The Act Relative to Municipal Health Insurance, enacted in July 2011, makes it easier for cities and towns to control rising health care costs by allowing changes to employees' health care coverage outside of the collective bargaining process.
Highlights of the legislation:
Changes in Collective Bargaining
These changes can give you the opportunity to consider new plan options like tiered networks and deductible-based products that can result in significant savings. You can find out more about your options in our coverage options section.
Moving into the Group Insurance Commission
If a municipality wants to move employees into the GIC, the legislation allows them to do so. Municipalities must, however, be able to demonstrate additional savings of at least five percent more than they would with local plan design changes, such as changing plans with Blue Cross Blue Shield of Massachusetts.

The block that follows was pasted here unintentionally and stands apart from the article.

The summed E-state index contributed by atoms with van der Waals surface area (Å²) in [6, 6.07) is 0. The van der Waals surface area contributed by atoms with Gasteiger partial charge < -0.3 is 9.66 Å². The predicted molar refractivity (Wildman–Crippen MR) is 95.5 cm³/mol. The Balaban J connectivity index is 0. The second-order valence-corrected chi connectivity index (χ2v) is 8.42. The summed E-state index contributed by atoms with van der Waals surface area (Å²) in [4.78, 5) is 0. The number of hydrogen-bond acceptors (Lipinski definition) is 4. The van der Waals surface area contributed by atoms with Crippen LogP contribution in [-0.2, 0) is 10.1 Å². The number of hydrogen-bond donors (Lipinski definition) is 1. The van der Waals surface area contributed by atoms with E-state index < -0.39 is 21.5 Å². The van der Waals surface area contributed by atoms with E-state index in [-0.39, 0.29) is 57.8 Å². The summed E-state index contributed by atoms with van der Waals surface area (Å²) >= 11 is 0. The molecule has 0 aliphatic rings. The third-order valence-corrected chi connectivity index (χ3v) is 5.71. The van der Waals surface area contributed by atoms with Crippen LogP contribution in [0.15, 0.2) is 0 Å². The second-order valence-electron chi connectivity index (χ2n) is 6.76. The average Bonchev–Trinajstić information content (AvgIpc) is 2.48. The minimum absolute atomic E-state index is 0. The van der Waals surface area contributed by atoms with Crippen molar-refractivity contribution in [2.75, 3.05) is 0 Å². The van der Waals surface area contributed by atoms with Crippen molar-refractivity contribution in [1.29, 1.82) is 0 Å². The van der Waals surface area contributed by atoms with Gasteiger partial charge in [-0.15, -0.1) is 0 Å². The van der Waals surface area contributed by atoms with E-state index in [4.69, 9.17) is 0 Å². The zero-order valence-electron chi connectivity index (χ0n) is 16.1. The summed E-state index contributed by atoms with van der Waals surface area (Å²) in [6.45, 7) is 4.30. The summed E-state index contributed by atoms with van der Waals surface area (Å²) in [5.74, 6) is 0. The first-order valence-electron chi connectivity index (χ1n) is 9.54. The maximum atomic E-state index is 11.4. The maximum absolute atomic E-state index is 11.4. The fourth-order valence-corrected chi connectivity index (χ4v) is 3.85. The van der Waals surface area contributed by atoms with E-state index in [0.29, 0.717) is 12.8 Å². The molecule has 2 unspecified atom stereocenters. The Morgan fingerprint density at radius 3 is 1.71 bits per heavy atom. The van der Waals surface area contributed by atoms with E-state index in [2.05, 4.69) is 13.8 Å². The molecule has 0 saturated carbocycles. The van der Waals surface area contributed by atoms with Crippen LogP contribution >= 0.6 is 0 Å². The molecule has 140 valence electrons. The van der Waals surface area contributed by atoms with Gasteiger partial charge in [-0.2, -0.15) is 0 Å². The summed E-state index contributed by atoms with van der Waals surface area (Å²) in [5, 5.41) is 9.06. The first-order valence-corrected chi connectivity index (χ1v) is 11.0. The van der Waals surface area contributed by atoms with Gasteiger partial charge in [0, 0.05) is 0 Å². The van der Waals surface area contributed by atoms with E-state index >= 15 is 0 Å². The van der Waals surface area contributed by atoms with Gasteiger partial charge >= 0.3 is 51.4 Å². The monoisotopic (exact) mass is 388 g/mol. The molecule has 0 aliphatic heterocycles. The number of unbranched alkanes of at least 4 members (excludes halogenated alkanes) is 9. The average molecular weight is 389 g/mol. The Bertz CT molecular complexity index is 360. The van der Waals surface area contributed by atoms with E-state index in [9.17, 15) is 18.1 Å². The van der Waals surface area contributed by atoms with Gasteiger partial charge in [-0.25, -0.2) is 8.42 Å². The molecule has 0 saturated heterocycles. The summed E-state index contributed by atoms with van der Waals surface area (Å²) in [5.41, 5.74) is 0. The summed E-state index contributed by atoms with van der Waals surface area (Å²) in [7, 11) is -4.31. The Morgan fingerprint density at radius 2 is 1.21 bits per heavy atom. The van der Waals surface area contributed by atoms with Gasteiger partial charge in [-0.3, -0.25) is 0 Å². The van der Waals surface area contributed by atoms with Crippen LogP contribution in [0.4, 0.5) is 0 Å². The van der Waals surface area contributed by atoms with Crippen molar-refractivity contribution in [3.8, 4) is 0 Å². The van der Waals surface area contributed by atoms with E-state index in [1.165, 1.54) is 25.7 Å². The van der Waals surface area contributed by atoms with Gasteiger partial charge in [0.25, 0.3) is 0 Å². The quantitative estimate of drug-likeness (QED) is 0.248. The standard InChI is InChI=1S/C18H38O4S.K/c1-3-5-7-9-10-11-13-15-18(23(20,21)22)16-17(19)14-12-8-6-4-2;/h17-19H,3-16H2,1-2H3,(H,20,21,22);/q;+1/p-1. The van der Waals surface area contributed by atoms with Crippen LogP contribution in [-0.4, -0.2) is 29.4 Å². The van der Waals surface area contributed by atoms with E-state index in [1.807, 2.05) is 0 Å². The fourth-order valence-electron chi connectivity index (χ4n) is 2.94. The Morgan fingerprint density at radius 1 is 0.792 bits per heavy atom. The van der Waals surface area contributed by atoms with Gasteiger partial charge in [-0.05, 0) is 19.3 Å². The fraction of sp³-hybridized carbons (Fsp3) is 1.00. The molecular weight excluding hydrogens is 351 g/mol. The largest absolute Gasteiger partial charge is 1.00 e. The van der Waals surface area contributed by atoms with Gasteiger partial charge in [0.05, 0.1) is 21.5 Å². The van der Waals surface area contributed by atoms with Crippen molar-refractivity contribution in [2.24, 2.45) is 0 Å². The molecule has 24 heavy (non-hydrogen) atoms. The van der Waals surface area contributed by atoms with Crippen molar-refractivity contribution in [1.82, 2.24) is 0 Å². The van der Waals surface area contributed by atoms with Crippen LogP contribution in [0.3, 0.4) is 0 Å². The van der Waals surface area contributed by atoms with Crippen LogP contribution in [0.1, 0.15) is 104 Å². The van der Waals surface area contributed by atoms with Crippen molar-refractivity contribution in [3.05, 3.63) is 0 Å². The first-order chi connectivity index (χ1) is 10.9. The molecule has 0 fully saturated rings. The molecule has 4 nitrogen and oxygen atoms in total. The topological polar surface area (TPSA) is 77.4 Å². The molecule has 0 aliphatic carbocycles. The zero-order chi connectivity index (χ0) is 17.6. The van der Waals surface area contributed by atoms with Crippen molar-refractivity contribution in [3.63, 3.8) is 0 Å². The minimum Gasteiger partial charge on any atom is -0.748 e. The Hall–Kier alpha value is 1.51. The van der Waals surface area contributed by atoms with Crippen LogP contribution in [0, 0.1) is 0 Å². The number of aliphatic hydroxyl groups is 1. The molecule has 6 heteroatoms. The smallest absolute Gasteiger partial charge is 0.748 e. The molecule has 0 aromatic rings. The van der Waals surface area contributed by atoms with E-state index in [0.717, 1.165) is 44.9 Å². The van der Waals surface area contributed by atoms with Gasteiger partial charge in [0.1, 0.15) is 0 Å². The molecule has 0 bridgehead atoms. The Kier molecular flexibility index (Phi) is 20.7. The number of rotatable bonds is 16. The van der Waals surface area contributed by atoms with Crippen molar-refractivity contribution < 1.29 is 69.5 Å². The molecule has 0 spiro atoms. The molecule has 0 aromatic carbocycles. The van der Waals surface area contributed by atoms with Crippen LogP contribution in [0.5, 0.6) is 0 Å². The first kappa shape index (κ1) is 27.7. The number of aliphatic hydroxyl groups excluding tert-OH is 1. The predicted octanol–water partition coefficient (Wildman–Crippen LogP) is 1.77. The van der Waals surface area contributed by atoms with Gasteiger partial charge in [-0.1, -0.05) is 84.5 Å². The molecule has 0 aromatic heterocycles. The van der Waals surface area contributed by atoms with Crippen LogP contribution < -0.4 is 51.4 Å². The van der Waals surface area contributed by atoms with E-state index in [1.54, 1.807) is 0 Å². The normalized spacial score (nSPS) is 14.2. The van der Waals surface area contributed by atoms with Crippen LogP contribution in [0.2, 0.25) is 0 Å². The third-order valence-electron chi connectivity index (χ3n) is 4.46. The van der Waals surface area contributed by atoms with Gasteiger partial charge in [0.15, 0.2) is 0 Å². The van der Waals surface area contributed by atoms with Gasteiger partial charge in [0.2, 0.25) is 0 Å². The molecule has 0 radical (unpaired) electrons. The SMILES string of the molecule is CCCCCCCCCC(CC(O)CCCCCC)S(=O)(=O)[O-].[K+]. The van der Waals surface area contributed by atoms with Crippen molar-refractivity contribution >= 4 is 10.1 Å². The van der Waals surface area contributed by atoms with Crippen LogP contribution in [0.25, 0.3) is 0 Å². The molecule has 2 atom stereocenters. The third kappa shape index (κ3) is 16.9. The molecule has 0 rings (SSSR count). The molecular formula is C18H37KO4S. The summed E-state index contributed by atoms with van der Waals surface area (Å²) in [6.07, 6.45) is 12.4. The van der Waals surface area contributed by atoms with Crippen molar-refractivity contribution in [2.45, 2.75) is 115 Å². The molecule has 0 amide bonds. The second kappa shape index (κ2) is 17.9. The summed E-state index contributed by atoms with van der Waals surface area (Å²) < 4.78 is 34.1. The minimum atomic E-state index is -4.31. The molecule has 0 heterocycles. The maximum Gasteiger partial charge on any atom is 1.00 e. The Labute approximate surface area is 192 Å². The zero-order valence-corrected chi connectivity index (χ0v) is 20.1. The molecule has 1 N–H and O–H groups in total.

When municipalities join the GIC, they also must agree to participate for three years and offer only the plans selected by the GIC.
Staying with Blue Cross Blue Shield, however, does offer powerful benefits, including:
All eligible municipal retirees must now enroll in Medicare and the legislation extends the moratorium on changes to retiree premium cost sharing agreements from two to three years.
Spending Accounts Allowed
Municipalities can also offer consumer-directed health care options, such as:
You can see the full text of the legislation on the Commonwealth of Massachusetts website.